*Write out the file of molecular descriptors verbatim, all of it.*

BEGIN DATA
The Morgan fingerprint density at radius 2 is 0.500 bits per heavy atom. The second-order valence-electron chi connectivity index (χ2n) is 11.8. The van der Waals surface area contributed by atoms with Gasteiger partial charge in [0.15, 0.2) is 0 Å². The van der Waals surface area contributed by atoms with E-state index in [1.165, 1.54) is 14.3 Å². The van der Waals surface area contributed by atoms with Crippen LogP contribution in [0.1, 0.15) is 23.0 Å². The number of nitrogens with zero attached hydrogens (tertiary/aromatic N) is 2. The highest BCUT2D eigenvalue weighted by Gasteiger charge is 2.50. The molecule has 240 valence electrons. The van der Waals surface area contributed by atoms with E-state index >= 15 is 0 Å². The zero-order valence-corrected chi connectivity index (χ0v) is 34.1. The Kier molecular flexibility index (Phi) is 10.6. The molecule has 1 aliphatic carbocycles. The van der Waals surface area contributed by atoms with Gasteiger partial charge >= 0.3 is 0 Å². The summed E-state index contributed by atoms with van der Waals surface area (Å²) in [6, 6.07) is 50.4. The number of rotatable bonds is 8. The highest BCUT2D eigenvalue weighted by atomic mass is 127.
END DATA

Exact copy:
The Morgan fingerprint density at radius 2 is 0.500 bits per heavy atom. The second-order valence-electron chi connectivity index (χ2n) is 11.8. The van der Waals surface area contributed by atoms with Gasteiger partial charge in [0.15, 0.2) is 0 Å². The van der Waals surface area contributed by atoms with E-state index in [1.165, 1.54) is 14.3 Å². The van der Waals surface area contributed by atoms with Crippen LogP contribution in [0.1, 0.15) is 23.0 Å². The number of nitrogens with zero attached hydrogens (tertiary/aromatic N) is 2. The highest BCUT2D eigenvalue weighted by Gasteiger charge is 2.50. The molecule has 240 valence electrons. The van der Waals surface area contributed by atoms with E-state index >= 15 is 0 Å². The zero-order valence-corrected chi connectivity index (χ0v) is 34.1. The Kier molecular flexibility index (Phi) is 10.6. The molecule has 1 aliphatic carbocycles. The van der Waals surface area contributed by atoms with Gasteiger partial charge >= 0.3 is 0 Å². The summed E-state index contributed by atoms with van der Waals surface area (Å²) in [6, 6.07) is 50.4. The number of rotatable bonds is 8. The highest BCUT2D eigenvalue weighted by atomic mass is 127.